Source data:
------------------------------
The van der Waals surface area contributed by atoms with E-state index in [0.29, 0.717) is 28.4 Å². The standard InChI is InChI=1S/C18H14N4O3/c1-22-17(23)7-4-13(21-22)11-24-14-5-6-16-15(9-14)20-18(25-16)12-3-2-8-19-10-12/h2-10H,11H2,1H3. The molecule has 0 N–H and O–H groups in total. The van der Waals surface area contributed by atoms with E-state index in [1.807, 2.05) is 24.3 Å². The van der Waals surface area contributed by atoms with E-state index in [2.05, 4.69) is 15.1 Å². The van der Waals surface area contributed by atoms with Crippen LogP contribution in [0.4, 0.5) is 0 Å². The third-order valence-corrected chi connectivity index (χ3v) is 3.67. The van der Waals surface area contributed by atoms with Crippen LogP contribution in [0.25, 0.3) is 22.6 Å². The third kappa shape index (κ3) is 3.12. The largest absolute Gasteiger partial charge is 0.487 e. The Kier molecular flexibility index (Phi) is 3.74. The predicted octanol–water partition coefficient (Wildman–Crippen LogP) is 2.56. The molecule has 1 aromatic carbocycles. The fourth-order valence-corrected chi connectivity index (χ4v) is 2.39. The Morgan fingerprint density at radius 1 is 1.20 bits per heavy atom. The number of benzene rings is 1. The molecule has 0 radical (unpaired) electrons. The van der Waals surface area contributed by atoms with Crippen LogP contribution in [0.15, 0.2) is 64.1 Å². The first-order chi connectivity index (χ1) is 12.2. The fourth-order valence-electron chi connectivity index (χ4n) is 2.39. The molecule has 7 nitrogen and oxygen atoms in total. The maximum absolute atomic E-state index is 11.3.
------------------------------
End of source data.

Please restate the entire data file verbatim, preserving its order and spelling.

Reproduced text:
The van der Waals surface area contributed by atoms with E-state index in [0.29, 0.717) is 28.4 Å². The standard InChI is InChI=1S/C18H14N4O3/c1-22-17(23)7-4-13(21-22)11-24-14-5-6-16-15(9-14)20-18(25-16)12-3-2-8-19-10-12/h2-10H,11H2,1H3. The molecule has 0 N–H and O–H groups in total. The van der Waals surface area contributed by atoms with E-state index in [1.807, 2.05) is 24.3 Å². The van der Waals surface area contributed by atoms with E-state index in [2.05, 4.69) is 15.1 Å². The van der Waals surface area contributed by atoms with Crippen LogP contribution in [0.4, 0.5) is 0 Å². The third-order valence-corrected chi connectivity index (χ3v) is 3.67. The van der Waals surface area contributed by atoms with Crippen LogP contribution in [0.25, 0.3) is 22.6 Å². The third kappa shape index (κ3) is 3.12. The largest absolute Gasteiger partial charge is 0.487 e. The Kier molecular flexibility index (Phi) is 3.74. The predicted octanol–water partition coefficient (Wildman–Crippen LogP) is 2.56. The molecule has 1 aromatic carbocycles. The fourth-order valence-corrected chi connectivity index (χ4v) is 2.39. The Morgan fingerprint density at radius 1 is 1.20 bits per heavy atom. The number of benzene rings is 1. The molecule has 0 radical (unpaired) electrons. The van der Waals surface area contributed by atoms with Crippen LogP contribution in [0.15, 0.2) is 64.1 Å². The first-order chi connectivity index (χ1) is 12.2. The fourth-order valence-electron chi connectivity index (χ4n) is 2.39. The molecule has 7 nitrogen and oxygen atoms in total. The maximum absolute atomic E-state index is 11.3.